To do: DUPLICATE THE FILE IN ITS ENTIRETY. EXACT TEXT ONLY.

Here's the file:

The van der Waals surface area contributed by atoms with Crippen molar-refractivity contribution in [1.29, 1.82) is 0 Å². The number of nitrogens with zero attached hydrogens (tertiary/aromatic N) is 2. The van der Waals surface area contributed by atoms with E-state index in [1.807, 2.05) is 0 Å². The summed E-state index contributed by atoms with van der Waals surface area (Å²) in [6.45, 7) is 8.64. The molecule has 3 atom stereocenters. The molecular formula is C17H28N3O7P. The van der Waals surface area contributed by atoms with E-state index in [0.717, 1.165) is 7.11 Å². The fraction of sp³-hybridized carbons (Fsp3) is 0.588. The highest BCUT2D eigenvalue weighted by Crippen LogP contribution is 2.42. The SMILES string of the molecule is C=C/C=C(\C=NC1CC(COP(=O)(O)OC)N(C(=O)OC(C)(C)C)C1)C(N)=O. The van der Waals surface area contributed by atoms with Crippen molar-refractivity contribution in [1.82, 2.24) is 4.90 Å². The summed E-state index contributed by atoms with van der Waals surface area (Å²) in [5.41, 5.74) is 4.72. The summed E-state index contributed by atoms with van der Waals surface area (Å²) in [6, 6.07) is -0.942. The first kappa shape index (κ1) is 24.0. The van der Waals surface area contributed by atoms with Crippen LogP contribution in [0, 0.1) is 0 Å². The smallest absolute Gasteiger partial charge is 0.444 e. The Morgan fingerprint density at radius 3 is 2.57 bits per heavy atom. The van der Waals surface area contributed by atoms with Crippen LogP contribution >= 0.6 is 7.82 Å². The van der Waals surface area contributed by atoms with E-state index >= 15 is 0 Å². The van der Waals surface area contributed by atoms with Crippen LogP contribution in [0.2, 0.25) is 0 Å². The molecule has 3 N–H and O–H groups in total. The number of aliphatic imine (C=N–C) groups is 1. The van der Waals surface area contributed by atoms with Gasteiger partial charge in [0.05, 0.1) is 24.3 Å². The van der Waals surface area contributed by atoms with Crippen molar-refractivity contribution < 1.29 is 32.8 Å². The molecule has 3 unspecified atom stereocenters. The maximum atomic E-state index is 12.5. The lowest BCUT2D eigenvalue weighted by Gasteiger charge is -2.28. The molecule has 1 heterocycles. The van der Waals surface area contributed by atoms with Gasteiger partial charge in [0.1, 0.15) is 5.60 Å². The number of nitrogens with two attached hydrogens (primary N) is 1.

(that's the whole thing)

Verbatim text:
The van der Waals surface area contributed by atoms with Crippen molar-refractivity contribution in [1.29, 1.82) is 0 Å². The number of nitrogens with zero attached hydrogens (tertiary/aromatic N) is 2. The van der Waals surface area contributed by atoms with E-state index in [1.807, 2.05) is 0 Å². The summed E-state index contributed by atoms with van der Waals surface area (Å²) in [6.45, 7) is 8.64. The molecule has 3 atom stereocenters. The molecular formula is C17H28N3O7P. The van der Waals surface area contributed by atoms with E-state index in [0.717, 1.165) is 7.11 Å². The fraction of sp³-hybridized carbons (Fsp3) is 0.588. The highest BCUT2D eigenvalue weighted by Crippen LogP contribution is 2.42. The SMILES string of the molecule is C=C/C=C(\C=NC1CC(COP(=O)(O)OC)N(C(=O)OC(C)(C)C)C1)C(N)=O. The van der Waals surface area contributed by atoms with Crippen molar-refractivity contribution in [1.82, 2.24) is 4.90 Å². The summed E-state index contributed by atoms with van der Waals surface area (Å²) in [5.41, 5.74) is 4.72. The summed E-state index contributed by atoms with van der Waals surface area (Å²) in [6, 6.07) is -0.942. The first kappa shape index (κ1) is 24.0. The van der Waals surface area contributed by atoms with Crippen LogP contribution in [0, 0.1) is 0 Å². The smallest absolute Gasteiger partial charge is 0.444 e. The Morgan fingerprint density at radius 3 is 2.57 bits per heavy atom. The van der Waals surface area contributed by atoms with Crippen LogP contribution >= 0.6 is 7.82 Å². The van der Waals surface area contributed by atoms with E-state index >= 15 is 0 Å². The van der Waals surface area contributed by atoms with Crippen LogP contribution in [0.2, 0.25) is 0 Å². The molecule has 3 N–H and O–H groups in total. The number of aliphatic imine (C=N–C) groups is 1. The van der Waals surface area contributed by atoms with Gasteiger partial charge in [0.05, 0.1) is 24.3 Å². The van der Waals surface area contributed by atoms with Crippen molar-refractivity contribution < 1.29 is 32.8 Å². The molecule has 3 unspecified atom stereocenters. The maximum atomic E-state index is 12.5. The lowest BCUT2D eigenvalue weighted by Gasteiger charge is -2.28. The molecule has 1 heterocycles. The van der Waals surface area contributed by atoms with Gasteiger partial charge in [0.1, 0.15) is 5.60 Å². The number of nitrogens with two attached hydrogens (primary N) is 1.